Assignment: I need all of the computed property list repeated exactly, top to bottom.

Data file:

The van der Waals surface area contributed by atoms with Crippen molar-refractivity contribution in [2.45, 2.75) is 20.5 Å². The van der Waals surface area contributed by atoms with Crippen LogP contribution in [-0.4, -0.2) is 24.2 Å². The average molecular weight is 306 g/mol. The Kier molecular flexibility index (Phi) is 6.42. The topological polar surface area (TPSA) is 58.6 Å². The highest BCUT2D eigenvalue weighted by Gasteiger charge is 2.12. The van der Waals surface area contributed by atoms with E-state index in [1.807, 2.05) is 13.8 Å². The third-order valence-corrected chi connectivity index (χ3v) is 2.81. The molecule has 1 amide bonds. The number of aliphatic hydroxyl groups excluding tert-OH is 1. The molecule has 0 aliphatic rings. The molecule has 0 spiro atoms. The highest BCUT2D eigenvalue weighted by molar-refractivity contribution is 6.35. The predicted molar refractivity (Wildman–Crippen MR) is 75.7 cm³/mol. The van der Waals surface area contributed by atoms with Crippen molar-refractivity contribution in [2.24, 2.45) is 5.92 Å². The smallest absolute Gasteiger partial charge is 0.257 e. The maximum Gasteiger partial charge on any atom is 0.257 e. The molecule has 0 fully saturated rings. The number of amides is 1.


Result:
The van der Waals surface area contributed by atoms with Crippen molar-refractivity contribution in [2.45, 2.75) is 20.5 Å². The van der Waals surface area contributed by atoms with Crippen LogP contribution in [-0.4, -0.2) is 24.2 Å². The average molecular weight is 306 g/mol. The Kier molecular flexibility index (Phi) is 6.42. The topological polar surface area (TPSA) is 58.6 Å². The highest BCUT2D eigenvalue weighted by Gasteiger charge is 2.12. The van der Waals surface area contributed by atoms with E-state index in [1.807, 2.05) is 13.8 Å². The third-order valence-corrected chi connectivity index (χ3v) is 2.81. The molecule has 1 amide bonds. The number of aliphatic hydroxyl groups excluding tert-OH is 1. The molecule has 0 aliphatic rings. The molecule has 0 spiro atoms. The highest BCUT2D eigenvalue weighted by molar-refractivity contribution is 6.35. The predicted molar refractivity (Wildman–Crippen MR) is 75.7 cm³/mol. The van der Waals surface area contributed by atoms with Crippen molar-refractivity contribution in [2.24, 2.45) is 5.92 Å². The smallest absolute Gasteiger partial charge is 0.257 e. The maximum Gasteiger partial charge on any atom is 0.257 e. The molecule has 0 fully saturated rings. The number of amides is 1.